And if I understand better, then maybe I can do a better job working with conservationists, with law enforcement authorities or even with my students. So it was like a lightbulb moment. And the people that I’m working with had to volunteer. So this isn’t an option for everybody and it’s been kind of amazing frankly to be having these kinds of experiences where these people are volunteering to help me better understand the problem of wildlife trafficking. And then what I do is I do science for solutions. Over time I’ve been able to pull in some of my undergraduate research assistants and graduate students. So it’s really been a lot of learning and thinking about the future of wildlife trafficking.

Miller:  Can you give us a sense for the kind of information you’ve been getting from Yuan Xi in particular and then we can talk about some of the other people you’ve been working with. What are you hearing from him? What’s he doing?

Gore: So we’re on opposite ends of the country and there’s a time difference and everything like that. So I study the trafficking networks and I want to understand how people make advertisements on e-commerce platforms or social media. So he is helping me and my students in my lab, funded through a National Science Foundation grant. My students are funded through the National Science Foundation and Yuan is helping us collect data and enter the data into essentially Excel sheets. So he’s able to work on his own time and we check in weekly.

Sometimes  I want to collect data about photographs, information about how long the videos are or how big the photos are. How many photos. And he’s like, ‘no, that doesn’t really help you. So we have these conversations about what I should be looking at, what I should be measuring, and then he helps me measure it. So we’re focusing a lot on turtles and reptiles because that’s what he knows. But I say humans are my species. So I’ll study any fauna and flora that humans will traffic. So cheetahs, parrots, scorpions,  and then wildlife products. So elephant ivory or pangolin scales, things like that.

Miller:  Does Yuan have truly specialist knowledge, which is giving you access to information you otherwise wouldn’t have access to? Or could anyone theoretically with language skills and some understanding of social media, do the same thing?

Gore:  I think that’s interesting. Yes, he has a lived experience that a lot of people don’t have. And so I believe that that lived experience gives him a perspective that not everybody can have. That enables me to look at the problem differently.  It enables me to collaborate with somebody who I wouldn’t normally get to collaborate with. but I’m constantly engaging with different students actually from around the world. We hold these white hat hackathons where I’m able to engage with students or just interested individuals who want to help collect data in support of decision making.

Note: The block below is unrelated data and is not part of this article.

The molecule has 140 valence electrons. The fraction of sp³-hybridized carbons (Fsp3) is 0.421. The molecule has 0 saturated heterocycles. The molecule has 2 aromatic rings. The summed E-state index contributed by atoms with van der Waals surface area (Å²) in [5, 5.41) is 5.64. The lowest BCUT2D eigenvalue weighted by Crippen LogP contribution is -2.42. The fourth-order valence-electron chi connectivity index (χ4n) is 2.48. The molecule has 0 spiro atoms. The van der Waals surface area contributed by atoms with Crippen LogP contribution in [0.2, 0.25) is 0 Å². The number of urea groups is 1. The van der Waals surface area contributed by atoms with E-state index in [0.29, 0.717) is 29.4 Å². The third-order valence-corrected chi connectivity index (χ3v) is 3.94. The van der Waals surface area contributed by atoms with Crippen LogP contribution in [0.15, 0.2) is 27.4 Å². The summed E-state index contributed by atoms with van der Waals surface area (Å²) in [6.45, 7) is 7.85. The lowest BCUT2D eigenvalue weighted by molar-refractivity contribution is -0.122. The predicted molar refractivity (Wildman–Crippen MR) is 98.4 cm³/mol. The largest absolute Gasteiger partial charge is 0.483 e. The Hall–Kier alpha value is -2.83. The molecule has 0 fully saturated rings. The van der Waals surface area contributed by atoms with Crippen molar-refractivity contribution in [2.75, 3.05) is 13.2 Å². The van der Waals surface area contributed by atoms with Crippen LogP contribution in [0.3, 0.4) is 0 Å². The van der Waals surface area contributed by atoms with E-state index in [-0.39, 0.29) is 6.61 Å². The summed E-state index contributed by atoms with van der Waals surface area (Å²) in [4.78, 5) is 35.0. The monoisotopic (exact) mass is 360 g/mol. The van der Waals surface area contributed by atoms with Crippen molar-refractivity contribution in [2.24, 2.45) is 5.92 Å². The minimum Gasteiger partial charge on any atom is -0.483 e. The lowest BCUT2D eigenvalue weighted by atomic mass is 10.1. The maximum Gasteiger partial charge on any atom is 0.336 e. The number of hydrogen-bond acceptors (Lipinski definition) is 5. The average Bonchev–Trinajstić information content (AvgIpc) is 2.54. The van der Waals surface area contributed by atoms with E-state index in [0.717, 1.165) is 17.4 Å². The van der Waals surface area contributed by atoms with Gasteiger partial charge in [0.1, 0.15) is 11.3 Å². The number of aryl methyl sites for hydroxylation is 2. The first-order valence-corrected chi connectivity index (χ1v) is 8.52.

There’s lots of data from other sectors like health care, communication and transportation. But in conservation there are really few organizations that have actually done a good job collecting data. So we’re really far behind. And this really helps me, as a scientist, leapfrog across the scientific pond if you will and do a better job at my science.

Miller:  Has working with Yuan Xi and two other Oregon based wildlife traffickers given you insight into why people commit these crimes? I guess what I’m really wondering is if it’s more complicated than just wanting to make money?


Gore:  It definitely is more complicated than just wanting to make money. So I conduct research all around the world and there are many scientists that study this and there’s all sorts of reasons why people break rules. And I think that that’s something that we can study and understand. I’m really interested in preventing these crimes from happening in the first place. So once the tree is cut, there’s no plan B. And so once these animals are killed, you can’t bring it back as if it’s a live animal. Sometimes it’s so traumatized it can’t be put back in the wild or it’s been moved to another country and we’re concerned about zoonotic diseases - those diseases that move from animals to people. And so we can’t do anything with it. I would like to prevent these harms from occurring in the first place. This idea of being able to work with, it’s like traffickers are teachers. These people have unique lived experience that can help me understand how to prevent these harms from occurring in the first place. The other thing is that people sometimes break rules again and again and again. Right. So this idea of restorative justice is kind of like repairing harm. Hopefully the people that I’m working with won’t do this again.They won’t break the rules again.

Miller:  Have they talked to you, these three people, about that in such reflective ways? Have they talked to you about how they feel about the work they’re doing with you now?